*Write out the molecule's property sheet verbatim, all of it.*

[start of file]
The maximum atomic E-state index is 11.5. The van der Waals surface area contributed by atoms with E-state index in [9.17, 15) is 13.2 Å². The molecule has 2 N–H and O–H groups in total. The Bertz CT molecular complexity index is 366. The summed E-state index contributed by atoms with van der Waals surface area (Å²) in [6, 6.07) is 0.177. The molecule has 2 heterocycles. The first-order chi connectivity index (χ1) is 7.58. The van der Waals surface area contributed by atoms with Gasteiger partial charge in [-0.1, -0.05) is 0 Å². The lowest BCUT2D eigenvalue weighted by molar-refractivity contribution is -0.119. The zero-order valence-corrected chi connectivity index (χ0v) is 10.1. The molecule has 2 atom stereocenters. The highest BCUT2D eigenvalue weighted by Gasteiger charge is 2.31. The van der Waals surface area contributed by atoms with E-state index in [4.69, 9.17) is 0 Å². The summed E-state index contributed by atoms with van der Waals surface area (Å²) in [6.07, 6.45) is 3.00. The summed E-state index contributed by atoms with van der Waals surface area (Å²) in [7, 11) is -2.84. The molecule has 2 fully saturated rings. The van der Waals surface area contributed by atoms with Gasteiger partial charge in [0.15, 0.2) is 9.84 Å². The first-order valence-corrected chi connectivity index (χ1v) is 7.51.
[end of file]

The maximum atomic E-state index is 11.5. The van der Waals surface area contributed by atoms with E-state index in [9.17, 15) is 13.2 Å². The molecule has 2 N–H and O–H groups in total. The Bertz CT molecular complexity index is 366. The summed E-state index contributed by atoms with van der Waals surface area (Å²) in [6, 6.07) is 0.177. The molecule has 2 heterocycles. The first-order chi connectivity index (χ1) is 7.58. The van der Waals surface area contributed by atoms with Gasteiger partial charge in [-0.1, -0.05) is 0 Å². The lowest BCUT2D eigenvalue weighted by molar-refractivity contribution is -0.119. The zero-order valence-corrected chi connectivity index (χ0v) is 10.1. The molecule has 2 atom stereocenters. The highest BCUT2D eigenvalue weighted by Gasteiger charge is 2.31. The van der Waals surface area contributed by atoms with E-state index in [4.69, 9.17) is 0 Å². The summed E-state index contributed by atoms with van der Waals surface area (Å²) in [6.07, 6.45) is 3.00. The summed E-state index contributed by atoms with van der Waals surface area (Å²) in [7, 11) is -2.84. The molecule has 2 fully saturated rings. The van der Waals surface area contributed by atoms with Gasteiger partial charge in [0.15, 0.2) is 9.84 Å². The first-order valence-corrected chi connectivity index (χ1v) is 7.51.